Skip to main content
strategy

John Reese is CEO of Validea.com and Validea Capital, and portfolio manager for the National Bank Consensus funds. Globe Investor has a distribution agreement with Validea.ca, a premium Canadian stock screen service. Try it.

Since mid-2012, gross domestic product growth has cracked the 3-per-cent mark in Canada in just one quarter. In the United States, meanwhile, recent growth has been some of the strongest we've seen since the economic recovery began in 2009, hitting at least 3.5 per cent in four of the past five quarters. And that doesn't come close to what growth has been in China, where GDP growth – though slowing – continues to be more than 7 per cent.

Numbers like those make it sound like a good idea to ditch Canadian stocks, right?

Not so fast. So often, the stock market and economy are presumed to be attached at the hip. But the historical figures show that strong GDP growth doesn't mean good stock returns are a sure thing. In fact, the numbers show that strong growth doesn't even mean good stock returns are likely.

Consider a 2009 paper authored by Rajiv Jain and Daniel Kranson of Vontobel Asset Management. They looked at GDP and stock return data in 16 developed countries from 1900-2002, using data from Elroy Dimson, Paul Marsh, and Mike Staunton's book Triumph of the Optimists: 101 Years of Global Investment Returns, with updated figures from University of Florida professor Jay Ritter. Mr. Jain and Mr. Kranson's conclusion: "The data clearly shows that, over long periods and when adjusted for inflation, stock market returns and GDP per capita growth are negatively correlated."

A similar study of 19 developed countries from 1970 to 2002 found a negative correlation between GDP and stock returns, while another analysis of 13 countries, mostly emerging markets, from 1988 through 2002 found only a "marginally positive correlation," Mr. Jain and Mr. Kranson wrote.

With stock market commentators so often basing their bullish/bearish stance on the economy, how can this be? Well, there are a number of reasons why GDP growth and stock market performance are not more positively correlated. Part of it is expectations. Stocks in high-growth areas often come with high price tags. Investors expect a lot from them, and anything less than "a lot" can mean trouble.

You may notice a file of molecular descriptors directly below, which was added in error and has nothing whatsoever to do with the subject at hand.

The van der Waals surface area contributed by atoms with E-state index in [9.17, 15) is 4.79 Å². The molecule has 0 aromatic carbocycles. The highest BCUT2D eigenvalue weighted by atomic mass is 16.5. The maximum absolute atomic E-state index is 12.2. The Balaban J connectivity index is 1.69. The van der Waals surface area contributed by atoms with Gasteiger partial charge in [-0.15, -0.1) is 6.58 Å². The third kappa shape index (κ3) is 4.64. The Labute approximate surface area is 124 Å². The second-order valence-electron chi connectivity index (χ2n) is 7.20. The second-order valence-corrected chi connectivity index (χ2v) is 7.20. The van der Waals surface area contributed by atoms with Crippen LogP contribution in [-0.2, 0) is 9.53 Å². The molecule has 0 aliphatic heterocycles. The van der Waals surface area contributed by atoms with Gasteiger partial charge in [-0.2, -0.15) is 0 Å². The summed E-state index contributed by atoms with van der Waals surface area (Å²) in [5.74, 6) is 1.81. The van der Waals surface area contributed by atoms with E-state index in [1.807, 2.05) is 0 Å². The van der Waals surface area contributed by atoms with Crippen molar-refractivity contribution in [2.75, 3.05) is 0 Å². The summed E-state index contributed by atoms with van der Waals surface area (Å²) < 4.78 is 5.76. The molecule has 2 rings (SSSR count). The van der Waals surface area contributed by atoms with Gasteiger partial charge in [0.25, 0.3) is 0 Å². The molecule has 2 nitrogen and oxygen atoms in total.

Also keep this in mind: Just as the stock market is a market of individual stocks, the economy is made up of all sorts of individual businesses. Even when overall growth is weak in a country, you'll still find individual businesses that are growing rapidly.

Given all of that, it's not surprising that my Guru Strategies are still finding plenty of good stocks in both the U.S. and Canada. I recently screened for stocks that get approval from at least one of my models and which have one-year and five-year EPS growth rates of at least 15 per cent. Here's a sampling of what I found. As always, you should invest in stocks like these as part of a broader, well diversified portfolio.

CGI Group Inc. (GIB): Montreal-based CGI ($13-billion market cap), which provides end-to-end IT and business process services to clients across the globe, has a 20.8-per-cent long-term growth rate (I use an average of the 3-, 4-, and 5-year EPS growth rates to determine the long-term rate). That strong growth is a big reason it gets strong interest from my Peter Lynch-based strategy. Mr. Lynch, one of the most successful mutual fund managers of all time, used the PE-to-growth ratio to find attractive growth stocks. With a P/E ratio of 15.0 and that long-term growth rate, CGI has a PEG ratio of 0.72, coming in well below this model's 1.0 upper limit.

Catamaran Corp. (CCT): Based in Illinois, this pharmacy benefits manager has multiple locations in the U.S. and Canada and manages more than 350 million prescriptions each year on behalf of over 32 million members. The $12-billion-market-cap firm has grown EPS at a 38-per-cent pace over the long term. My Lynch-based model thinks that makes its 36.4 P/E ratio worth it, as those two figures make for a 0.95 PEG ratio. It also likes that Catamaran's debt/equity ratio is a reasonable 29 per cent.

Syntel Inc. (SYNT): Michigan-based Syntel provides business analytics, cloud computing, IT infrastructure management and other services. The firm ($3.8-billion market cap) has grown EPS at a 20-per-cent pace over the long term, and revenues at a 16-per-cent pace.

My Lynch-based model likes Syntel's 15.2 P/E ratio, 0.75 PEG, and 15.5 per cent debt/equity ratio. My Warren Buffett-based model, meanwhile, likes that it has upped EPS in all but two years of the past decade, has almost twice as much in annual earnings as long-term debt, and has a 10-year average return on equity of 29 per cent.

Disclosure: The author is long SYNT.